Putin meets with Wagner commander who was once arrested while ‘dangerously intoxicated,’ says he’s now leading combat missions in Ukraine

In this pool photograph distributed by Sputnik agency Russia’s President Vladimir Putin (L) attends a meeting with Russian Deputy Defence Minister Yunus-Bek Yevkurov (2R) and chairman of the League for Protecting Interests of Veterans of Local Wars and Military Conflicts, Andrei Troshev (R) at the Kremlin in Moscow on September 28, 2023.


Russian President Vladimir Putin met Friday with the new commander of Wagner, Andrei Troshev.At the meeting, Putin referred to Troshev leading “various combat missions,” including in Ukraine.Troshev was the second in command of Wagner before the death of former boss Yevgeny Prigozhin.

A Wagner Group commander who helped lead the mercenary group’s military campaign in Syria — and who, per reports, has a problematic relationship with alcohol — has been tasked with creating and leading “volunteer units” that are currently fighting in Ukraine, the Kremlin revealed on Friday.

Andre Troshev, a former colonel in the Russian military, took over as head of the Wagner paramilitary organization following the death of previous boss Yevgeny Prigozhin in August. He had been the group’s second in command but did not appear to back Prigozhin’s short-lived mutiny against Russian military leadership two months earlier.

Putin met with Troshev on Thursday night to discuss his work in in Ukraine and elsewhere, according to a brief transcript of the meeting released by the Kremlin.

“Last time we met you said that you would focus on creating volunteer units which will fulfill various combat missions, including in the zone of the special military operation,” Putin said to Troshev, according to the transcript, using the Russian state euphemism for the war in Ukraine. “You know what it is like, how to do it, and what issues should be addressed in advance to ensure the best possible and the most successful fulfillment of combat missions.”

Putin also said he wanted to “discuss social matters” with Troshev. “You maintain contacts with the comrades you fought together with,” he said, “and you continue to fulfill combat missions now.”

Also attending the meeting was Deputy Defense Minister Yunus-Bek Yekurov. According to the Financial Times, Kremlin spokesperson Dmitry Peskov told reporters that the meeting was “routine” and that Troshev himself “works for the defense ministry.”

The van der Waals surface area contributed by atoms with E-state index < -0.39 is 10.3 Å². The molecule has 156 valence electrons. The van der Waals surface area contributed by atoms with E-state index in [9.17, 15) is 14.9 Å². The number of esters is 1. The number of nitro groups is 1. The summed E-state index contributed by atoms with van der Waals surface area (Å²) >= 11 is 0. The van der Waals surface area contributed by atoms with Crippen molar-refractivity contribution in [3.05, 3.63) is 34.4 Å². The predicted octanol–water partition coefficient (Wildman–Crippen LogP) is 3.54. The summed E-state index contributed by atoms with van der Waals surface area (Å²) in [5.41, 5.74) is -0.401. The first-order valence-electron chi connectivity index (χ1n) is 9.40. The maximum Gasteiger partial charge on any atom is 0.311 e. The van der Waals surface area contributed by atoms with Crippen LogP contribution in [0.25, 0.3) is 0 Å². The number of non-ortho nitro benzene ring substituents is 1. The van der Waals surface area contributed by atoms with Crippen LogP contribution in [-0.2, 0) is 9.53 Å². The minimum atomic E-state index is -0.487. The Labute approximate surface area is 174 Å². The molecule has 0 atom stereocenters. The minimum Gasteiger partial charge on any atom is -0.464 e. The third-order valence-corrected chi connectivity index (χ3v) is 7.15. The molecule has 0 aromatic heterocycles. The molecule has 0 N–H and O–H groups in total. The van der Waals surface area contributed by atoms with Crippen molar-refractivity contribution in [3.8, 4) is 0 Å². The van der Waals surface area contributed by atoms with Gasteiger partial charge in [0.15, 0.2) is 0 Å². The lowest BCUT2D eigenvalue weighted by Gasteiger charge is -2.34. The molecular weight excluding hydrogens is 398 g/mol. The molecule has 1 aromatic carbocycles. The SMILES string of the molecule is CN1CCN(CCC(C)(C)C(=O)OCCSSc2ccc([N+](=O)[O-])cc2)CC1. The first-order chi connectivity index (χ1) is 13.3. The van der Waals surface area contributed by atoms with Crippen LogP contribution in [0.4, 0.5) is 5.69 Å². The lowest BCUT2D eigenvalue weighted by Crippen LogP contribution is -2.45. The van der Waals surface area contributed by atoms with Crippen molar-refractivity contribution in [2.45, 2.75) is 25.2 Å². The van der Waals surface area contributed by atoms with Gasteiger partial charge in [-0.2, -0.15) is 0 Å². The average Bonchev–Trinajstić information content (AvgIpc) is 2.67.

In 2017, The Moscow Times, an independent news outlet, reported that Troshev had been arrested in St. Petersburg after becoming “dangerously intoxicated.” Troshev had 5 million rubles on his person, or more than $50,000, and maps of Syria, where he had led Wagner mercenaries in the fight against opposition groups and the Islamic State. He was named a “Hero of Russia” in both 2015 and 2016 for his work in Syria, where Moscow supports the regime of dictator Bashar al-Assad.

Since Prigozhin’s rebellion, Russia has subsumed much of Wagner’s operations under the formal command of the defense ministry. But it continues to rely on the group’s mercenary fighters, some of the most experienced at Russia’s disposal.

The Institute for the Study of War, a Washington-based think tank, earlier this week noted reports that hundreds of Wagner fighters have been spotted recently around Bakhmut, a war-torn city in eastern Ukraine that the mercenaries helped to capture earlier this year.

This new development comes after Wagner fighters took a lengthy hiatus from the battlefield in the wake of the aborted insurrection, after which thousands of mercenaries ended up at a training camp in neighboring Belarus helping to train the country’s military.

A Ukrainian military official confirmed this week that around 500 Wagner fighters returned to eastern Ukraine and will “participate in combat operations, both as instructors and military personnel.”

“However,” the official added, “they will not pose a significant threat like they did before because they don’t have their leader, Prigozhin. These individuals are indeed among the most well-trained in the Russian army, but they will not become a game-changer.” 

Elements of the Wagner Group also continue to operate in several countries across Africa — including Mali and the Central African Republic — where it has been accused of committing various atrocities and human rights violations.

“Wagner still has a substantial presence on the continent, as you know, and where that goes from here is left to be seen,” US Secretary of Defense Lloyd Austin told reporters earlier this week, adding that the organization’s leadership is in flux.

“I do know that Wagner can probably sustain itself in the near term. But going forward in the midterm or longer term, it will be tough for them to sustain themselves without the support of Russia,” he added.

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